Dear Black Bag Confidential Reader,
Every time you journey overseas, there are several critical steps you need to take to ensure you have a safe trip. So if you’ve got an international expedition coming up, be sure to add these seven items to your vacation checklist.
Make sure you have a valid passport. According to the State Department, only 36% of Americans do. My wife and I always ensure our passports (and our children’s) are up-to-date, just in case.
Now, I certainly don’t plan to flee the country (and I hope my wife doesn’t either), but the truth is a passport is a good form of “insurance” that everyone should have, even if you aren’t planning on going overseas anytime soon.
Also, don’t forget to memorize your passport number. This eliminates the need to pull out your passport when you are required to fill out paperwork and reduces the chance of a criminal seeing your American passport and targeting you.
Scan important documents. Once the details of your trip start coming together, scan all of your important documents onto an encrypted flash drive. (I use the IronKey flash drive — click here for details.)
This includes copies of your driver’s license, passport, travel insurance information, hotel and airline reservations and emergency phone numbers for family as well as the U.S. Embassy wherever you are going.
Having these documents on file ensures you will be able to contact your loved ones and get home safely in the event that you are robbed or a more serious emergency takes place. Make sure to continually add documents to this flash drive as you solidify your travel plans.
Choose your hotel wisely. Do plenty of research before you book, and don’t be cheap. Here in the U.S., you can stay at a Motel 6 and it’s no big deal (if you don’t mind bedbugs).
But if you stay in a dumpy hotel overseas, you could be putting yourself in serious danger. I always spend the extra money when I travel to stay in a decent hotel to ensure that I’m in a safe environment.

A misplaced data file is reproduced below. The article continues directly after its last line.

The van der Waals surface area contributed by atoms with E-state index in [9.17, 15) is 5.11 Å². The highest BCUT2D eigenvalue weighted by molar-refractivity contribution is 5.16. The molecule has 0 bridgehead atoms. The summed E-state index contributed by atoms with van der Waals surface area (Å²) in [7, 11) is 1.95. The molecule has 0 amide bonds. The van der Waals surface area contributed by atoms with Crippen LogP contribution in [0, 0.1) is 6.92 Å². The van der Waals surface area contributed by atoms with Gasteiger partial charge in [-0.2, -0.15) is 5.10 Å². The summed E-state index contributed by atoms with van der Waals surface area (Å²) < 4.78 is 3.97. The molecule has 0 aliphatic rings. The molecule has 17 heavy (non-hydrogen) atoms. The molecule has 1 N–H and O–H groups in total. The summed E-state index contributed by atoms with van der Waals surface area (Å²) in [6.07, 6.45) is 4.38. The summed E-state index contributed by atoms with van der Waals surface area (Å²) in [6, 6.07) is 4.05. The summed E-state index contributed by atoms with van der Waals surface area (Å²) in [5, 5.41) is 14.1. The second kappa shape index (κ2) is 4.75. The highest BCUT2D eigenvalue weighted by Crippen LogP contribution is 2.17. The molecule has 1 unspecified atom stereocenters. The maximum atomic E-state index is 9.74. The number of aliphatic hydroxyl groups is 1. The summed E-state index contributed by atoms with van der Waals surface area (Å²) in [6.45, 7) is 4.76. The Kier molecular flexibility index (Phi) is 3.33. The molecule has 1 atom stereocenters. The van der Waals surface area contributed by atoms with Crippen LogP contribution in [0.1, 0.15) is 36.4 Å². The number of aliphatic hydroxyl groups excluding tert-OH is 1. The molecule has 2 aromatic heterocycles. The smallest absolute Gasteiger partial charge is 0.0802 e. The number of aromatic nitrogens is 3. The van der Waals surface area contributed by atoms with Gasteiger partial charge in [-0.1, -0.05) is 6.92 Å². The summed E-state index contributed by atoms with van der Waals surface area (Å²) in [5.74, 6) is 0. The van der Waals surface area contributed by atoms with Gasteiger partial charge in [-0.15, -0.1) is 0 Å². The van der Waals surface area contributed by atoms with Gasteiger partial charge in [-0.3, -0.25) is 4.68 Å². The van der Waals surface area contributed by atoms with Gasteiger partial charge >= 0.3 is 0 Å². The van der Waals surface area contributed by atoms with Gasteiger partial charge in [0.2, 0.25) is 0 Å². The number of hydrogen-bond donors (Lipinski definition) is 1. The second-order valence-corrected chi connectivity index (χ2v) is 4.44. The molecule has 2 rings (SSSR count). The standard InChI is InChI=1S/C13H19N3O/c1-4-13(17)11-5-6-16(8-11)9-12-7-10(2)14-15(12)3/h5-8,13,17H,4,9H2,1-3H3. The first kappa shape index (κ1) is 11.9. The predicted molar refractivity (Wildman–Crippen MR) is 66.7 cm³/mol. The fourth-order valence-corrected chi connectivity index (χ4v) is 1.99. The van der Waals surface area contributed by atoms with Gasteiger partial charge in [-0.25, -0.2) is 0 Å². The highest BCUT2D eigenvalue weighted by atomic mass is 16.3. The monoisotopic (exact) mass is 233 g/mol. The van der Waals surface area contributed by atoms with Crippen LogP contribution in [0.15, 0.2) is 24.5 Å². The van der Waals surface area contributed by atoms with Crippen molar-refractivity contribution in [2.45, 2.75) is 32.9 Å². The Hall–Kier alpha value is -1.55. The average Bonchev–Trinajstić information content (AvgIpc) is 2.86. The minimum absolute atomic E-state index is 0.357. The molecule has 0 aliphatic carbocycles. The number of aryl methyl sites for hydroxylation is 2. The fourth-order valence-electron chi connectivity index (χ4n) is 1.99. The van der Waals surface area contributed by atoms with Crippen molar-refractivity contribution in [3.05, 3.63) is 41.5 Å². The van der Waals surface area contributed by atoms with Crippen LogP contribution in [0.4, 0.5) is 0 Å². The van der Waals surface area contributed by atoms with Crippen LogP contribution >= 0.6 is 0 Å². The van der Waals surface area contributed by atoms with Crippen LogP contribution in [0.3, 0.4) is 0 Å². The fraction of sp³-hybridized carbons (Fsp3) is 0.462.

I also recommend using a well-known travel website (like hotels.com) to read reviews and see pictures of any hotel you’re considering.
While alternatives like Airbnb are becoming increasingly popular, I personally advise against them. Remember, Airbnb is not a hotel, and unlike checking into a Marriott, you’re never 100% sure what you’re going to get. Your safety is worth paying for, so avoid apartment-sharing companies and spend a little extra money to book at a real hotel.
Check for travel warnings. Check the State Department website for any current travel warnings that may impact your trip. There is a box on the right side of the page where you can enter the name of the country to which you’re traveling.
You’ll also find contact information for the U.S. Embassy and Consulates in the country you’re visiting. Be sure to write this information down and add it to your encrypted flash drive.
Know which areas to avoid. Most people do plenty of research on the places they want to visit when travelling to a new city or country. But it’s just as important to spend some time researching the places you should avoid.
One good place to find such information is the “Stay Safe” section of Wikitravel.org. Simply type in the place(s) you plan on visiting and scroll down toward the bottom of the page.
Be particularly aware of pickpockets, which are a thousand times worse overseas than here in the U.S. This brings me to my next point.
Don’t carry a purse. In many popular tourist destinations, criminals will cut your purse strap and be off and running before you know it. These criminals often work in two-person teams. One person will distract you — by offering to sell you something or to help you read a map — and the second person will sneak up and cut your purse strap or pick your pocket.
Instead of carrying a handbag, get a travel wallet that wraps around your ankle or your thigh or one you can secure to your belt that hangs down inside your pants. I don’t recommend using a wallet that hangs around your neck — they are much too obvious, and experienced thieves know how to deal with them.
Also, don’t keep all your eggs in one basket. I always carry two travel wallets in different places as an added security measure.
Never, ever take a “ghost” taxi. What I mean is don’t ever get into an unmarked car that’s not at the taxi stand. Often in foreign countries, drivers will offer to help “save you money” and skip the taxi lines, but they can’t necessarily be trusted. Stick to officially marked cabs, even if they’re more expensive.
I also caution you against using Uber in foreign countries. (Personally, I advise against Uber even in the U.S. — just Google “Uber attacks” and you’ll see why.) Instead, have the hotel where you’re staying call you a taxi or ask them to recommend a taxi company.
When the taxi arrives, you should already have your route planned out so you can tell the taxi where to go. That way you can avoid being ripped off by taking the long way in an unfamiliar city.
I know this checklist might sound intimidating, but it’s the best way to ensure your overseas trip goes off without a hitch and that you and your family remain safe. If you follow my advice and maintain good situational awareness, you’re sure to have a bon voyage.